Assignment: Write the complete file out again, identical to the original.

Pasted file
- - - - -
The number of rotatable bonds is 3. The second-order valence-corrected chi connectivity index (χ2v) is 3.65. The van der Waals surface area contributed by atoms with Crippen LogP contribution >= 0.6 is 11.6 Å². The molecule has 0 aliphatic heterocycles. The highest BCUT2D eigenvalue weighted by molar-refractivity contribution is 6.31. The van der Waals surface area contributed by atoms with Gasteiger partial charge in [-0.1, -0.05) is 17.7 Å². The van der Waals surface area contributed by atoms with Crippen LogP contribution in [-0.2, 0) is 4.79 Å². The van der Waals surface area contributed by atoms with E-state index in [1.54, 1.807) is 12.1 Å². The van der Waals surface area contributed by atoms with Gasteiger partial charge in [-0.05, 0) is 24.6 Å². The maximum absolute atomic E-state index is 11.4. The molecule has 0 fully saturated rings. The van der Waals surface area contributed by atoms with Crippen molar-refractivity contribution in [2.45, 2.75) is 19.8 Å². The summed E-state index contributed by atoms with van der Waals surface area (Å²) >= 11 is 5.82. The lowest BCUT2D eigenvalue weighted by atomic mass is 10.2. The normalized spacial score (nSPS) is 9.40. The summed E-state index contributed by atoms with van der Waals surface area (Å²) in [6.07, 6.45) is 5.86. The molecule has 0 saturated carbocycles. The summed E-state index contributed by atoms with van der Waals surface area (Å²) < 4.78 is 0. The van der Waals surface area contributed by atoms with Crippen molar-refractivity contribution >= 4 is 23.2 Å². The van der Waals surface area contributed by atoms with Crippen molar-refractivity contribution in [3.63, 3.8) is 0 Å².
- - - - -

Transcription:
The number of rotatable bonds is 3. The second-order valence-corrected chi connectivity index (χ2v) is 3.65. The van der Waals surface area contributed by atoms with Crippen LogP contribution >= 0.6 is 11.6 Å². The molecule has 0 aliphatic heterocycles. The highest BCUT2D eigenvalue weighted by molar-refractivity contribution is 6.31. The van der Waals surface area contributed by atoms with Gasteiger partial charge in [-0.1, -0.05) is 17.7 Å². The van der Waals surface area contributed by atoms with Crippen LogP contribution in [-0.2, 0) is 4.79 Å². The van der Waals surface area contributed by atoms with E-state index in [1.54, 1.807) is 12.1 Å². The van der Waals surface area contributed by atoms with Gasteiger partial charge in [-0.05, 0) is 24.6 Å². The maximum absolute atomic E-state index is 11.4. The molecule has 0 fully saturated rings. The van der Waals surface area contributed by atoms with Crippen molar-refractivity contribution in [2.45, 2.75) is 19.8 Å². The summed E-state index contributed by atoms with van der Waals surface area (Å²) >= 11 is 5.82. The lowest BCUT2D eigenvalue weighted by atomic mass is 10.2. The normalized spacial score (nSPS) is 9.40. The summed E-state index contributed by atoms with van der Waals surface area (Å²) in [6.07, 6.45) is 5.86. The molecule has 0 saturated carbocycles. The summed E-state index contributed by atoms with van der Waals surface area (Å²) < 4.78 is 0. The van der Waals surface area contributed by atoms with Crippen molar-refractivity contribution >= 4 is 23.2 Å². The van der Waals surface area contributed by atoms with Crippen molar-refractivity contribution in [3.63, 3.8) is 0 Å².